Tevye Served Raw

July 30, 2018

Three actors—Yelena Shmulenson, Allen Lewis Rickman (Velvel in the Coen Brothers’ “A Serious Man”) and Shane Baker (“the best-loved Episcopalian on the Yiddish stage today”)—manage the feat of bringing five of Aleichem’s stories—adapted and translated by Baker and Rickman—to life under Rickman’s incisive and warm direction.  Sourcing the original, nitty-gritty shtetl-soaked tales, makes "Tevye Served Raw," if possible, more passionate and involving than the musical. [more]

Fiddler on the Roof (The National Yiddish Theatre Folksbiene)

July 28, 2018

Steven Skybell’s Tevye warms up from a salt-of-the-earth, everyday philosopher to the much put-upon tragic existential hero upon whom God—to whom he speaks frequently—has heaped much tsouris.  By the time he has lost a third daughter Khavele, this time to a Russian Christian, his interpretations of the songs and his line readings are heart-breaking. [more]

Batsheva – The Young Ensemble: “Naharin’s Virus”

July 16, 2018

Naharin is known for having “invented” a movement language called Gaga.  Frankly, I’ve never been able to distinguish Gaga from any other movement palette.  If Gaga means disconnected bits of movement utilizing hints of modern, ballet, hip-hop, mime and even ethnic movements, then it’s not particularly original.  All these movement vocabularies were on display in “Naharin’s Virus” whose sixteen-member cast was put through their paces for an overlong hour.  (The work could easily have been edited down by at least twenty minutes and been more effective, particularly by eliminating a long monologue about a self-abusing young lady.) [more]

Sean Dorsey Dance 2018

June 26, 2018

Sean Dorsey is a transgender and queer choreographer whose movement palette in “The Missing Generation” is a gentle, swirling combination of twisty, floor-bound, organic movements with a rich gesture vocabulary.  Where the revealing series of speeches about gay life previous to, during and after the Epidemic provided the facts, Dorsey’s movements provided the emotions that even the depressing stories couldn’t.  A look, a touch, a quick lift, all turned this cast of mature dancers—Dorsey, Brian Fisher, ArVejon Jones and Will Woodward—into a fount of emotion, sometimes too intense to take in. [more]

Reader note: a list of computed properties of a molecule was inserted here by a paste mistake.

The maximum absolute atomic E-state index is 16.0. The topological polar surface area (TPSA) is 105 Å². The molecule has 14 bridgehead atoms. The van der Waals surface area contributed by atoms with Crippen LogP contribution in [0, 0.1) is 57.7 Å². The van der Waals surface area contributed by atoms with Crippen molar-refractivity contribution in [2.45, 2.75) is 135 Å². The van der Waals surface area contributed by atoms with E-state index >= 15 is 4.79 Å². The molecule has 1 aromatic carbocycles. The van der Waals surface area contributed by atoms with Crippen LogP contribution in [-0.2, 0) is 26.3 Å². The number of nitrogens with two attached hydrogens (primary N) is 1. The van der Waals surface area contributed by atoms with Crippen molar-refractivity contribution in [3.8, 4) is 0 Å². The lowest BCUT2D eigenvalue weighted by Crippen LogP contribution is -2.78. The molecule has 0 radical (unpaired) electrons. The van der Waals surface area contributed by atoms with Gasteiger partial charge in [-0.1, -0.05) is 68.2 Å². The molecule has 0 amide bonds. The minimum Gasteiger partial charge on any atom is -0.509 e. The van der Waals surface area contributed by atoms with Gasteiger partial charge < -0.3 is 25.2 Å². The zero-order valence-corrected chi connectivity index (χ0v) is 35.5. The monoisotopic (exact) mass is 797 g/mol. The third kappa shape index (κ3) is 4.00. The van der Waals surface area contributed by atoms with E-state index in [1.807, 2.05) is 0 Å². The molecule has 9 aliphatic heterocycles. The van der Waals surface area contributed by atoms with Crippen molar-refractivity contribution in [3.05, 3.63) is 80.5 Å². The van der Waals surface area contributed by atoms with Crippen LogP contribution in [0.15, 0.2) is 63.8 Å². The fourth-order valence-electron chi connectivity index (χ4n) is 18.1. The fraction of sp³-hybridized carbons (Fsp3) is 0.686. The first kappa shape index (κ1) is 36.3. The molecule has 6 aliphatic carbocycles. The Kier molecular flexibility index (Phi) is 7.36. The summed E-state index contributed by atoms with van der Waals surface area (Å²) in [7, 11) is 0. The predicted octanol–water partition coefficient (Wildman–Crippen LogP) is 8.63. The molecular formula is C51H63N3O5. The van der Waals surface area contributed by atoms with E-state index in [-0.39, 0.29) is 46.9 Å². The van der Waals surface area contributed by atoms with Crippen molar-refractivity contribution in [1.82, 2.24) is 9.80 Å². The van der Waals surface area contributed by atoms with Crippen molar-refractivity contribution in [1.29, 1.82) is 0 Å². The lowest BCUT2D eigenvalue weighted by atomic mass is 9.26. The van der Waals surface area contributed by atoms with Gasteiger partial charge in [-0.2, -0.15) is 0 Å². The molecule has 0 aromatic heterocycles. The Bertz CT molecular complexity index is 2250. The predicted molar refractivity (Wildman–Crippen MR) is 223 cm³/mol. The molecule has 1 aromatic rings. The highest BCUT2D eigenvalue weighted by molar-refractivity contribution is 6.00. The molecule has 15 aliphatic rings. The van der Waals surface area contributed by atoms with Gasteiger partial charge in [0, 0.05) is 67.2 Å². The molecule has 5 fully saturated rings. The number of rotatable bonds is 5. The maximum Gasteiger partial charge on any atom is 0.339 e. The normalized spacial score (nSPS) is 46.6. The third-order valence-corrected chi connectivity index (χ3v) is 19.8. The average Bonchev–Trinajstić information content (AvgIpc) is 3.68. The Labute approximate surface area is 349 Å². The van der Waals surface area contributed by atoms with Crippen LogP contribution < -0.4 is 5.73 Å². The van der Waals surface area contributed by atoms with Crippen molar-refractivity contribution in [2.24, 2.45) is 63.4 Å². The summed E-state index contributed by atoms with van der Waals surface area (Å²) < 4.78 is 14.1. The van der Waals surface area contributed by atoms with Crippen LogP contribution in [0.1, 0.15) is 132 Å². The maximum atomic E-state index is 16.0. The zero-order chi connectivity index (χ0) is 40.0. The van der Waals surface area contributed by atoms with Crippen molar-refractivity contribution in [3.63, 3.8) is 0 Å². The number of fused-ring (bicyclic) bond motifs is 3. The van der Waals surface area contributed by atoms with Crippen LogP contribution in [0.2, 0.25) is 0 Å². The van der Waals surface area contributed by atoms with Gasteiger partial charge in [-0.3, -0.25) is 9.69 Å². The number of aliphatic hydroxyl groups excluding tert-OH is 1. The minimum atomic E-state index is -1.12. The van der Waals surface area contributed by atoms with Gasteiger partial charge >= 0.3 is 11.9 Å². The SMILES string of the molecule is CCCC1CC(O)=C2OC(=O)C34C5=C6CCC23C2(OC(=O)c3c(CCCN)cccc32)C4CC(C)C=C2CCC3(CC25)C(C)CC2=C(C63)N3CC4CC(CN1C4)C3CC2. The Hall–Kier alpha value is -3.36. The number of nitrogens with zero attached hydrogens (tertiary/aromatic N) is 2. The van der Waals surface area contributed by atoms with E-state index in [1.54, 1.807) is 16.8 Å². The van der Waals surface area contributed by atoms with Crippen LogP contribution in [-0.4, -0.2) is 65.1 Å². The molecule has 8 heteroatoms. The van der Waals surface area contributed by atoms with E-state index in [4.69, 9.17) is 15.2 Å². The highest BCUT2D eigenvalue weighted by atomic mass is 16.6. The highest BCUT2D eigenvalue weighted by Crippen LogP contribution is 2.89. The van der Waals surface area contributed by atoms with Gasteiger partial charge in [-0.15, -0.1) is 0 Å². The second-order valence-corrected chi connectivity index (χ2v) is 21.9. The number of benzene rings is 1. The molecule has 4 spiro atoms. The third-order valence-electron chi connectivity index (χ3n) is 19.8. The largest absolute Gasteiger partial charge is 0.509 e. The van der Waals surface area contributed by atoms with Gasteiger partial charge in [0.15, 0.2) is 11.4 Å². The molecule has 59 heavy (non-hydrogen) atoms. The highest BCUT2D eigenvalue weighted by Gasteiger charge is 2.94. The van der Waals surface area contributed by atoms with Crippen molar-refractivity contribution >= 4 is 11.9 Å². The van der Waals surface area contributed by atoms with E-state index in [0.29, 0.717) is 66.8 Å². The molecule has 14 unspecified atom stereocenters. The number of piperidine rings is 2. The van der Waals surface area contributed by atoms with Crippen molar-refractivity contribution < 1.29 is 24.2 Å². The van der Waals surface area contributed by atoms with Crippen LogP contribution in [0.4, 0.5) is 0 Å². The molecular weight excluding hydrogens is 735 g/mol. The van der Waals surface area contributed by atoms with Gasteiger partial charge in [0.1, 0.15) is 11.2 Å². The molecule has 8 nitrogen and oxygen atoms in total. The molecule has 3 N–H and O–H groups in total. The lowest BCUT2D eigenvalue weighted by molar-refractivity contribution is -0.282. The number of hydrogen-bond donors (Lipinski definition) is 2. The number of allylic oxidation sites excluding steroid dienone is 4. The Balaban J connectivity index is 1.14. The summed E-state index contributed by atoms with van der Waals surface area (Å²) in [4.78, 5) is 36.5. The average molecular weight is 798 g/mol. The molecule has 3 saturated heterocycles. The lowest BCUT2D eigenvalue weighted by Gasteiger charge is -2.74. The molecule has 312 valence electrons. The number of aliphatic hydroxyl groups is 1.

Women/Create! A Festival of Dance 2018

June 24, 2018

Jennifer Muller, of Jennifer Muller/The Works, whose artistic history includes a long association with José Limon, provided “Shock Wave,” a world premiere to a cello-heavy score by Gordon Withers.  “Shock Wave,” with its suggestive title, showed how darkness and loneliness can pervade a microcosmic set of people—The Works’ members—as they are stopped in their paths by a loud explosion and have to cooperate to re-group and go on. [more]

Philadanco! (The Philadelphia Dance Company)

June 21, 2018

The theme running through the four works presented, three of them New York premieres, was of sadness and anger.  Even “Folded Prism” by Thang Dao, an abstract dance work, had an unsettled ambiance.  The cast of nine, dressed in Natasha Guruleva’s pale, form-fitting costumes, were initially found in a tight group, occasionally breaking up into quick solos and duets, but always returning to the cluster of performers.  The work ended when one recalcitrant young lady is carried back into the fold.  The ever-changing, but quiet score of John Levis and the somber lighting of Nick Kolin helped sustain the mood. [more]

Manufacturing Mischief

June 18, 2018